• Roger chats with Gary Rollo to discuss why Megaport is a holding in the Montgomery Small Companies Fund. Watch here.

Watch out!

Watch out!

There were few surprises for readers of our blog in the BHP Billiton (ASX: BHP) result last night. BHP’s revenue declined 21.4 per cent and normalized Net Profit After Tax from continuing operations declined 70.5 per cent from US$14.9 billion to US$4.4 billion. Basic earnings per share declined from $2.50 to $1.20, putting the shares of this cyclical business on a price to earnings multiple of close to 20 times.

We have always expressed the view that the best returns come from the long-term ownership of a portfolio of businesses with true competitive advantages, the most valuable of which is the ability to increase prices in the face of excess supply and without any adverse impact on unit sales volume. Commodity businesses cannot do this.

BHP is a price taker, it cannot charge more for its products because customers would simply go elsewhere. You don’t want to own a business where the first question a customer asks is ‘how much?’ The results confirmed this with 2015 “uncontrollables” (commodity prices) wiping US$14 billion from EBIT (Earnings Before Interest and Tax). For the previous year EBIT was $22.1 billion. It is worth noting that a US$1/tonne change in the price of iron ore has an impact of US$148 million.

Back in 2005 the company reported a profit that was higher than 2015. Indeed every year since then has been higher than 2015. But what is really telling is that a decade ago the higher profit was generated on $23 billion of equity (owners’ money) and $13 billion of debt. This year’s materially lower profit was generated on $70 billion of owners’ money and $31 billion of debt. If you aren’t prepared to own the whole business for a decade, don’t own a little piece of it for ten minutes.

But perhaps the most interesting part of the BHP result was the fact that the company has reduced its costs of production. Unit costs for iron ore are now $15/tonne and for Queensland coal $61/tonne. Sadly, for those trying to pick the low point in resource stocks this means the price of these commodities will remain under pressure and are likely to fall further. Why? Because no benefit accrues from lower production costs when all your competitors are also reducing their costs of production. The industry is, in aggregate, incentivised to produce more volume to grow nominal revenue and earnings – especially when dividends are being increased (BHP) or there is a large amount of debt required to be facilitated (FMG).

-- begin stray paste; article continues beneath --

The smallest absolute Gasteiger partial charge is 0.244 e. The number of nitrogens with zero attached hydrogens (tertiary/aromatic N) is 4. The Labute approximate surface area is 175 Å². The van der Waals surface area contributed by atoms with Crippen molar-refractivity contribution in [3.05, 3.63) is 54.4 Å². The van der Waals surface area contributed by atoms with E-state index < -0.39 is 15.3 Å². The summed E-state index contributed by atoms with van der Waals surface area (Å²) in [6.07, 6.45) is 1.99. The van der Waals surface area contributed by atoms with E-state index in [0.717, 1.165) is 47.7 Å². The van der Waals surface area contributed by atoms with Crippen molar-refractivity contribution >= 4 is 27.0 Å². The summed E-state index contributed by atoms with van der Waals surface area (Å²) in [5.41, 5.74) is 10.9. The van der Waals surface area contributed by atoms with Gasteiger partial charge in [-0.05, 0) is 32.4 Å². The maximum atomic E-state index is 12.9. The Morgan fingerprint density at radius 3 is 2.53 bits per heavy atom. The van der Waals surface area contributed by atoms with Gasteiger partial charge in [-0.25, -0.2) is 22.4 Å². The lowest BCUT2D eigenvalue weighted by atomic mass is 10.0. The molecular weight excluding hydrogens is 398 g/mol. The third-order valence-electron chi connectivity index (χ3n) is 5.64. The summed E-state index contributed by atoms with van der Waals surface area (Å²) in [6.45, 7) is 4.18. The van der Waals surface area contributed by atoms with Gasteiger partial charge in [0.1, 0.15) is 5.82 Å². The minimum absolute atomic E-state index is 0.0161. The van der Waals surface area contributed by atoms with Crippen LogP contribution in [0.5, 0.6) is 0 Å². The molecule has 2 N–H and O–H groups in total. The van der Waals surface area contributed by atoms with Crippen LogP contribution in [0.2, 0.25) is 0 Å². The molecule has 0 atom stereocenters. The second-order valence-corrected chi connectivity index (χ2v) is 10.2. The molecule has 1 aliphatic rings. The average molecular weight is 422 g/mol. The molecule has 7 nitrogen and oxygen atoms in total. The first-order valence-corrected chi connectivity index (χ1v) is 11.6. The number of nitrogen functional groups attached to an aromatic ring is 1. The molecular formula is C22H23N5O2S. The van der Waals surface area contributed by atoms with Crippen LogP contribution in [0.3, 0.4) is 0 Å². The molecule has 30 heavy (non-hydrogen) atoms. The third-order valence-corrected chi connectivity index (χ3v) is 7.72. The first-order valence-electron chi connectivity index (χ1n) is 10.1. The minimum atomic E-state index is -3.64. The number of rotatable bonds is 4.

Roger Montgomery is the founder and Chief Investment Officer of Montgomery Investment Management. To invest with Montgomery domestically and globally, find out more.

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Roger is the Founder and Chief Investment Officer of Montgomery Investment Management. Roger brings more than three decades of investment and financial market experience, knowledge and relationships to bear in his role as Chief Investment Officer. Prior to establishing Montgomery, Roger held positions at Ord Minnett Jardine Fleming, BT (Australia) Limited and Merrill Lynch.

This post was contributed by a representative of Montgomery Investment Management Pty Limited (AFSL No. 354564). The principal purpose of this post is to provide factual information and not provide financial product advice. Additionally, the information provided is not intended to provide any recommendation or opinion about any financial product. Any commentary and statements of opinion however may contain general advice only that is prepared without taking into account your personal objectives, financial circumstances or needs. Because of this, before acting on any of the information provided, you should always consider its appropriateness in light of your personal objectives, financial circumstances and needs and should consider seeking independent advice from a financial advisor if necessary before making any decisions. This post specifically excludes personal advice.

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